A: The primary treatments for MFPS are:
Exercise and stretching
Exercise remains the primary treatment for MFPS. Many patients have allowed themselves to become deconditioned due to their pain. When we teach people about pacing exercise at the Multidisciplinary Pain Clinic, we recommend that exercise should start at half the maximum amount of exercise that can be tolerated and then gradually increasing one’s activity level every few days. An intense exercise session that leaves you on the couch for several days is of no help. It may be worthwhile dividing your exercise into several brief sessions every day. Walking is the best exercise. Swimming or aquacize can be useful. Exercise should not be limited to the painful area of the body.
Stretching can be done by itself or in conjunction with an exercise program. There are many good books on stretching available. We have a sheet of stretches available at the Multidisciplinary Pain Clinic and posted on our website. Stretching should be done several times a day for short periods of time.
It is a good idea to stretch before your exercise session.
Therapies such as yoga or Tai Chi may be appropriate.
The GET SET program offered at the Edmonton General Hospital and the Gerald Zetter Centre is useful in MFPS.
Many MFPS sufferers complain of problems sleeping, so it makes sense to try to improve your sleep. The Multidisciplinary Pain Clinic has a handout available on proper sleep hygiene which is also posted on our website.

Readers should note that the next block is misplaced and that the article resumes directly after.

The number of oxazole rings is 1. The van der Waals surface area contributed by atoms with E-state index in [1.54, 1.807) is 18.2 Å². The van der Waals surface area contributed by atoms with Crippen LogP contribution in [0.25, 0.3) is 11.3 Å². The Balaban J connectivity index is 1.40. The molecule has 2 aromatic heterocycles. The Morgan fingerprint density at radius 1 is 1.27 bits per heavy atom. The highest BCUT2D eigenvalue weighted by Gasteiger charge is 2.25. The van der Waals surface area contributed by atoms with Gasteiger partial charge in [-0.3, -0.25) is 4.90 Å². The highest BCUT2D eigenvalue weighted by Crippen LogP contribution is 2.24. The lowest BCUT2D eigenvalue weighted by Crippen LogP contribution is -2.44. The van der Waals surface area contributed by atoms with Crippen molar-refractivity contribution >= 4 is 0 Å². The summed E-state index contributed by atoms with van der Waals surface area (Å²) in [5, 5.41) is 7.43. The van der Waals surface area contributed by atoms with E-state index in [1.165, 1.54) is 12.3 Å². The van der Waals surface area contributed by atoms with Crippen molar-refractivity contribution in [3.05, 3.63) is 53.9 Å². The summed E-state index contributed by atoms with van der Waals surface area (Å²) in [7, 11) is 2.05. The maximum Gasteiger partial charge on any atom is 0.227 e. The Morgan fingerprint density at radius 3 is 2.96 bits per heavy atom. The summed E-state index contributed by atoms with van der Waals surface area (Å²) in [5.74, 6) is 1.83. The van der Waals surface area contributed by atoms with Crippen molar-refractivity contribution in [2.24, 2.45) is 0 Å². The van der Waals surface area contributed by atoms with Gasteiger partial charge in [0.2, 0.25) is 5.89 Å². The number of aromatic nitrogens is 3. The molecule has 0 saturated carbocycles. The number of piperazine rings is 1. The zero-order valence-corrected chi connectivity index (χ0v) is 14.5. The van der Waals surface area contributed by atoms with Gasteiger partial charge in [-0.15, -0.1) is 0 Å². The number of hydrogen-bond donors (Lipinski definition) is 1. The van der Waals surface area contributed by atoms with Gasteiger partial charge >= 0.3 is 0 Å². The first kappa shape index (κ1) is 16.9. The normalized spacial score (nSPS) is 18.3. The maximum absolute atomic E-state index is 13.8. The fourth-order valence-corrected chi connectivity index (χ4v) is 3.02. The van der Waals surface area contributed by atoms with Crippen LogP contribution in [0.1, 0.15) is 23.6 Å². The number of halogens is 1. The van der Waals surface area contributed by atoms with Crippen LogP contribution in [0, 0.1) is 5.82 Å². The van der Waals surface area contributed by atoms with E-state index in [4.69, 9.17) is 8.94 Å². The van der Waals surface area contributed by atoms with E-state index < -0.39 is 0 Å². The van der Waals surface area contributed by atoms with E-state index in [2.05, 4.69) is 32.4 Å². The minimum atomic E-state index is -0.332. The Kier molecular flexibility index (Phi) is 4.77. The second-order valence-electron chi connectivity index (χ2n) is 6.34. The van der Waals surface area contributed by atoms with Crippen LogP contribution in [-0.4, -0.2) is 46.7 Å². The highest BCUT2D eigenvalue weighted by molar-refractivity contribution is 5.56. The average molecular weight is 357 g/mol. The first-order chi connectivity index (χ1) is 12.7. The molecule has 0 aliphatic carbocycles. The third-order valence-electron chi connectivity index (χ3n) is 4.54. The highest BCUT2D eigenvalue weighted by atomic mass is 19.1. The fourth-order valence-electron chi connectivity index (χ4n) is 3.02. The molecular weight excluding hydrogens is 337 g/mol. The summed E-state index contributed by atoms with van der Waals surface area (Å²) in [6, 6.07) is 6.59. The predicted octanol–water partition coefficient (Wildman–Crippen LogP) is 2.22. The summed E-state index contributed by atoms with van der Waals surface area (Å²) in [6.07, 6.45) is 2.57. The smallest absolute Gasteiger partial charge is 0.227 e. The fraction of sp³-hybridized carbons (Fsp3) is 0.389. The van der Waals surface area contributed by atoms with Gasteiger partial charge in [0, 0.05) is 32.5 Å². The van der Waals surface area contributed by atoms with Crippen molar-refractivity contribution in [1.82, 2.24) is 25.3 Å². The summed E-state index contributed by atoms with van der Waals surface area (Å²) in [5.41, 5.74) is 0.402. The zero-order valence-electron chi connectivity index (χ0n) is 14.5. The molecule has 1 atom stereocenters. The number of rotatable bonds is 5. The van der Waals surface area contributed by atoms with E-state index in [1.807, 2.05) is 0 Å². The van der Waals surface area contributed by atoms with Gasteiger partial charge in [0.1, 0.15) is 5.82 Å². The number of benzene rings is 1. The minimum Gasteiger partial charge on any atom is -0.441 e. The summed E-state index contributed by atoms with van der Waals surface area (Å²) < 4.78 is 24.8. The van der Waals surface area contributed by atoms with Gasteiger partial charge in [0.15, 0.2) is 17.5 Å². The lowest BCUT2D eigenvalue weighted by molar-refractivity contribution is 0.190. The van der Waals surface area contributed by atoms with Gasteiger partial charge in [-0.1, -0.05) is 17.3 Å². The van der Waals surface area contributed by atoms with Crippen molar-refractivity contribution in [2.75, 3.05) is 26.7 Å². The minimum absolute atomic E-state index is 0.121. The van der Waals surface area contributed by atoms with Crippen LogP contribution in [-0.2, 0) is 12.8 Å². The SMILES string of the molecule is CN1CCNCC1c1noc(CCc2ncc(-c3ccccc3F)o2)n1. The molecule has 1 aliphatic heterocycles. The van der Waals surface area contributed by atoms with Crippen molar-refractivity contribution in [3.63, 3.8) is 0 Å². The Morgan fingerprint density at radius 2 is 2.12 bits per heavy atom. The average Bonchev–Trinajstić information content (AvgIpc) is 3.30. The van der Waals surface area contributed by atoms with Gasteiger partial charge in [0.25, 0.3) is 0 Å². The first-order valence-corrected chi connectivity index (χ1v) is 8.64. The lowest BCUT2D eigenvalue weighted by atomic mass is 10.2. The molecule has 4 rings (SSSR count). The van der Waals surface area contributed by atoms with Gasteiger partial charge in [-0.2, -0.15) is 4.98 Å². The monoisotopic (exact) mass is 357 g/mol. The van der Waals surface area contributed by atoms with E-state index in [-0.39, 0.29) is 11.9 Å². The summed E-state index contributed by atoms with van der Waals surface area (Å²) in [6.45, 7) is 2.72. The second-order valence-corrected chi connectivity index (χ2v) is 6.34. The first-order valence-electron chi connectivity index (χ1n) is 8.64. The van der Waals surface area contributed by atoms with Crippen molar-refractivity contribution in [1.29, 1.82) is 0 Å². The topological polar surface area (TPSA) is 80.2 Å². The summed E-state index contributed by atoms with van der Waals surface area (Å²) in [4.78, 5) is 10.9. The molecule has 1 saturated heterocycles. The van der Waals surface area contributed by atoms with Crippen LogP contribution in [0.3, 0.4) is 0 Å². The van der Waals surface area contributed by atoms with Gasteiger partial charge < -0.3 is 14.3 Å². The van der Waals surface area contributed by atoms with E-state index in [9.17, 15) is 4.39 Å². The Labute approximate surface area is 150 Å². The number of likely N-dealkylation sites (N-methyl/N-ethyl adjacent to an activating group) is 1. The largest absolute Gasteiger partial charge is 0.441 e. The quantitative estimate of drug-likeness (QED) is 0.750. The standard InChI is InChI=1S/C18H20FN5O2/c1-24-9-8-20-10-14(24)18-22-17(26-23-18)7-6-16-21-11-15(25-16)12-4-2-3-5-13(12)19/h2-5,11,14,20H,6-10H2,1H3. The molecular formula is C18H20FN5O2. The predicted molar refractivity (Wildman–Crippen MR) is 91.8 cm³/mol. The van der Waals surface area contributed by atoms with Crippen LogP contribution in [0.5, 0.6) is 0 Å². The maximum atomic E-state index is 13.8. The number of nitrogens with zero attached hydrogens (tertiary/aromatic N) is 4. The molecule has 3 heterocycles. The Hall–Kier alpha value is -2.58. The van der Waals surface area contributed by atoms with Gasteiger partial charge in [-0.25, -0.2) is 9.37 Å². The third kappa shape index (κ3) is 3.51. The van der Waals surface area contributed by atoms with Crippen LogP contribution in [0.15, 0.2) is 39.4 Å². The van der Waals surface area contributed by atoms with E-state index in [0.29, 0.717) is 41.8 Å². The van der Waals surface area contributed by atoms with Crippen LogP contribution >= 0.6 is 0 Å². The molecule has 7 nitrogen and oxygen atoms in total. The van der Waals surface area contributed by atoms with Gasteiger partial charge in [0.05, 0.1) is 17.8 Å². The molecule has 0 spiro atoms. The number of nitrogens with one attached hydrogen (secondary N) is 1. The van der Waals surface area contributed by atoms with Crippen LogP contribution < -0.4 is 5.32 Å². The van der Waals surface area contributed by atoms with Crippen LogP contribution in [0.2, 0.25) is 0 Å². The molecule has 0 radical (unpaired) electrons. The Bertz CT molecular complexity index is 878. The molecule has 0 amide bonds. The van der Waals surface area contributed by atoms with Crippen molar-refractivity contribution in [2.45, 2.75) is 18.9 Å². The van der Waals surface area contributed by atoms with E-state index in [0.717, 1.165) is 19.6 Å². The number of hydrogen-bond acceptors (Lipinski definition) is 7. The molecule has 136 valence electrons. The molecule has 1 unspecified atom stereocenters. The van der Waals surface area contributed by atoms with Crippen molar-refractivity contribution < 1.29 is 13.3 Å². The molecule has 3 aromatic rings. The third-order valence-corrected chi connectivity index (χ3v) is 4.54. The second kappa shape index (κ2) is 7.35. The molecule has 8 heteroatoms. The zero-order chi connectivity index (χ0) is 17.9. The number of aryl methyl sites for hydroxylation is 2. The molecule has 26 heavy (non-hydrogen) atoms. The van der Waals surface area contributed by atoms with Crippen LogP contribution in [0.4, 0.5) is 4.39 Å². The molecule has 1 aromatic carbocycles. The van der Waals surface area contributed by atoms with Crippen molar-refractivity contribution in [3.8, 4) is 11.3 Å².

You can be taught relaxation and coping skills that you will be able to use on a daily basis
You may benefit from a formal pain management group such as the Life Despite Pain program at the Multidisciplinary Pain Clinic or other similar programs.
Trigger point injections
Trigger point injections are can be useful in MFPS. In trigger point injections, dilute local anesthetic in injected into your trigger points. These should be combined with stretching or massage. Steroids are usually not injected. Many patients get 3-4 weeks relief with trigger point injection with some cumulative benefit. In certain circumstances injection of Botulinum toxin may produce prolonged relief.
Trigger point injection is generally safe. There may be a temporary exacerbation of your pain. There is a small risk of a punctured lung.
Despite little experimental evidence that acupuncture is effective in MFPS, many of our patients find it to be effective.
Intramuscular stimulation (IMS) which uses acupuncture needles may also be effective.